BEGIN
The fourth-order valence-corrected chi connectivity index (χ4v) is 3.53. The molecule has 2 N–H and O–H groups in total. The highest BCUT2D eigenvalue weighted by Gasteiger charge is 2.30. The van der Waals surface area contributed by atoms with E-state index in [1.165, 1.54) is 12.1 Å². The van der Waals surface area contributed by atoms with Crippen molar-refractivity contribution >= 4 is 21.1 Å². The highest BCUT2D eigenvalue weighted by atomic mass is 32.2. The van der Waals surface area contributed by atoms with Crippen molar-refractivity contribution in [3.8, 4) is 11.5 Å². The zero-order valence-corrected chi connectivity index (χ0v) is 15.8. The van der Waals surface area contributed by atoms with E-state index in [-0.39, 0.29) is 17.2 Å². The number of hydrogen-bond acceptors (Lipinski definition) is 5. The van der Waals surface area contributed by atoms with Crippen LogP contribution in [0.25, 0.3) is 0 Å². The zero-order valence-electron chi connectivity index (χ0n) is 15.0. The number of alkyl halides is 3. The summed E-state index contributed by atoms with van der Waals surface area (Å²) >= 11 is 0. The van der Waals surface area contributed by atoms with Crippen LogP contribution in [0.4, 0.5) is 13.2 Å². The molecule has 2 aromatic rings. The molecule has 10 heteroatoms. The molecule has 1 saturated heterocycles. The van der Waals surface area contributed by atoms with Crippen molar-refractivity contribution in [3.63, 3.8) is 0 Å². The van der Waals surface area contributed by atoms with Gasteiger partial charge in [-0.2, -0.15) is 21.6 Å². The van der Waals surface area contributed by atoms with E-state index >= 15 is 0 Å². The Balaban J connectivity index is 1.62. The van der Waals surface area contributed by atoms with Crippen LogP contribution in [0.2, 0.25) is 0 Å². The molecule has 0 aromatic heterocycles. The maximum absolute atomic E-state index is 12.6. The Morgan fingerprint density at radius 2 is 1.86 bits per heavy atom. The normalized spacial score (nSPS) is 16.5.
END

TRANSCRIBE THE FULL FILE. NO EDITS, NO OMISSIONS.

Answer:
The fourth-order valence-corrected chi connectivity index (χ4v) is 3.53. The molecule has 2 N–H and O–H groups in total. The highest BCUT2D eigenvalue weighted by Gasteiger charge is 2.30. The van der Waals surface area contributed by atoms with E-state index in [1.165, 1.54) is 12.1 Å². The van der Waals surface area contributed by atoms with Crippen molar-refractivity contribution >= 4 is 21.1 Å². The highest BCUT2D eigenvalue weighted by atomic mass is 32.2. The van der Waals surface area contributed by atoms with Crippen molar-refractivity contribution in [3.8, 4) is 11.5 Å². The zero-order valence-corrected chi connectivity index (χ0v) is 15.8. The van der Waals surface area contributed by atoms with E-state index in [-0.39, 0.29) is 17.2 Å². The number of hydrogen-bond acceptors (Lipinski definition) is 5. The van der Waals surface area contributed by atoms with Crippen LogP contribution in [0.25, 0.3) is 0 Å². The zero-order valence-electron chi connectivity index (χ0n) is 15.0. The number of alkyl halides is 3. The summed E-state index contributed by atoms with van der Waals surface area (Å²) >= 11 is 0. The van der Waals surface area contributed by atoms with Crippen LogP contribution in [0.4, 0.5) is 13.2 Å². The molecule has 2 aromatic rings. The molecule has 10 heteroatoms. The molecule has 1 saturated heterocycles. The van der Waals surface area contributed by atoms with Crippen molar-refractivity contribution in [3.63, 3.8) is 0 Å². The van der Waals surface area contributed by atoms with Gasteiger partial charge in [-0.2, -0.15) is 21.6 Å². The van der Waals surface area contributed by atoms with E-state index >= 15 is 0 Å². The Balaban J connectivity index is 1.62. The van der Waals surface area contributed by atoms with Crippen LogP contribution in [0.2, 0.25) is 0 Å². The molecule has 0 aromatic heterocycles. The maximum absolute atomic E-state index is 12.6. The Morgan fingerprint density at radius 2 is 1.86 bits per heavy atom. The normalized spacial score (nSPS) is 16.5.